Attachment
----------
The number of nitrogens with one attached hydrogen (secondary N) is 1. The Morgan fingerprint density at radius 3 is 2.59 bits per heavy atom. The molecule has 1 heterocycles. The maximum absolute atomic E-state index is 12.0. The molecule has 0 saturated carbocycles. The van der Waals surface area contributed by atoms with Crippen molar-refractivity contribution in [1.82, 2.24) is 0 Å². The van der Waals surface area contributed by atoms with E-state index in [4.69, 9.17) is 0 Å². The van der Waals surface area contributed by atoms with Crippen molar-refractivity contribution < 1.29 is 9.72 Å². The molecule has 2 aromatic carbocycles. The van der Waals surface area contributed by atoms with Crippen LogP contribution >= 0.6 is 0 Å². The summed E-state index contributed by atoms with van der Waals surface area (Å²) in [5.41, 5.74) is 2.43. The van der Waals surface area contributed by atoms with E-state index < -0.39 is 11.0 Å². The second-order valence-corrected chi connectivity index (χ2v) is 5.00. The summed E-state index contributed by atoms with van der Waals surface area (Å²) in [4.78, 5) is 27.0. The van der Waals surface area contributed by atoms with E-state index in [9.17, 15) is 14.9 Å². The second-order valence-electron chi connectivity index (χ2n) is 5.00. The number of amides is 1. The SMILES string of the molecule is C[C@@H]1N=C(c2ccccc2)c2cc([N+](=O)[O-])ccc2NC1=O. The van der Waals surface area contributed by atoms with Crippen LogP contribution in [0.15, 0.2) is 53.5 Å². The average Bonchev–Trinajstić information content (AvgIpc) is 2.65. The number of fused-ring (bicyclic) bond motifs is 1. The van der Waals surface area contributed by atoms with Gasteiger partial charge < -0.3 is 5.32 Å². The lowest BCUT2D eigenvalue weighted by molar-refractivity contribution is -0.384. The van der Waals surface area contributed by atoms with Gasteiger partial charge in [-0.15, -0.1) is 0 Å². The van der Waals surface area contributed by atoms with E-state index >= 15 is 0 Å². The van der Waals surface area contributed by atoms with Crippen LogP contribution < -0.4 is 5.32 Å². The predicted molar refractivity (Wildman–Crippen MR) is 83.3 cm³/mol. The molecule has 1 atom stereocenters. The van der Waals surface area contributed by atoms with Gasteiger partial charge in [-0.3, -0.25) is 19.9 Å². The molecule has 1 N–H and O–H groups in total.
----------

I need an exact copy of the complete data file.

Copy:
The number of nitrogens with one attached hydrogen (secondary N) is 1. The Morgan fingerprint density at radius 3 is 2.59 bits per heavy atom. The molecule has 1 heterocycles. The maximum absolute atomic E-state index is 12.0. The molecule has 0 saturated carbocycles. The van der Waals surface area contributed by atoms with Crippen molar-refractivity contribution in [1.82, 2.24) is 0 Å². The van der Waals surface area contributed by atoms with E-state index in [4.69, 9.17) is 0 Å². The van der Waals surface area contributed by atoms with Crippen molar-refractivity contribution < 1.29 is 9.72 Å². The molecule has 2 aromatic carbocycles. The van der Waals surface area contributed by atoms with Crippen LogP contribution >= 0.6 is 0 Å². The summed E-state index contributed by atoms with van der Waals surface area (Å²) in [5.41, 5.74) is 2.43. The van der Waals surface area contributed by atoms with E-state index < -0.39 is 11.0 Å². The second-order valence-corrected chi connectivity index (χ2v) is 5.00. The summed E-state index contributed by atoms with van der Waals surface area (Å²) in [4.78, 5) is 27.0. The van der Waals surface area contributed by atoms with E-state index in [9.17, 15) is 14.9 Å². The second-order valence-electron chi connectivity index (χ2n) is 5.00. The number of amides is 1. The SMILES string of the molecule is C[C@@H]1N=C(c2ccccc2)c2cc([N+](=O)[O-])ccc2NC1=O. The van der Waals surface area contributed by atoms with Crippen LogP contribution in [0.15, 0.2) is 53.5 Å². The average Bonchev–Trinajstić information content (AvgIpc) is 2.65. The number of fused-ring (bicyclic) bond motifs is 1. The van der Waals surface area contributed by atoms with Gasteiger partial charge < -0.3 is 5.32 Å². The lowest BCUT2D eigenvalue weighted by molar-refractivity contribution is -0.384. The van der Waals surface area contributed by atoms with Gasteiger partial charge in [-0.15, -0.1) is 0 Å². The van der Waals surface area contributed by atoms with E-state index >= 15 is 0 Å². The van der Waals surface area contributed by atoms with Crippen LogP contribution < -0.4 is 5.32 Å². The predicted molar refractivity (Wildman–Crippen MR) is 83.3 cm³/mol. The molecule has 1 atom stereocenters. The van der Waals surface area contributed by atoms with Gasteiger partial charge in [-0.3, -0.25) is 19.9 Å². The molecule has 1 N–H and O–H groups in total.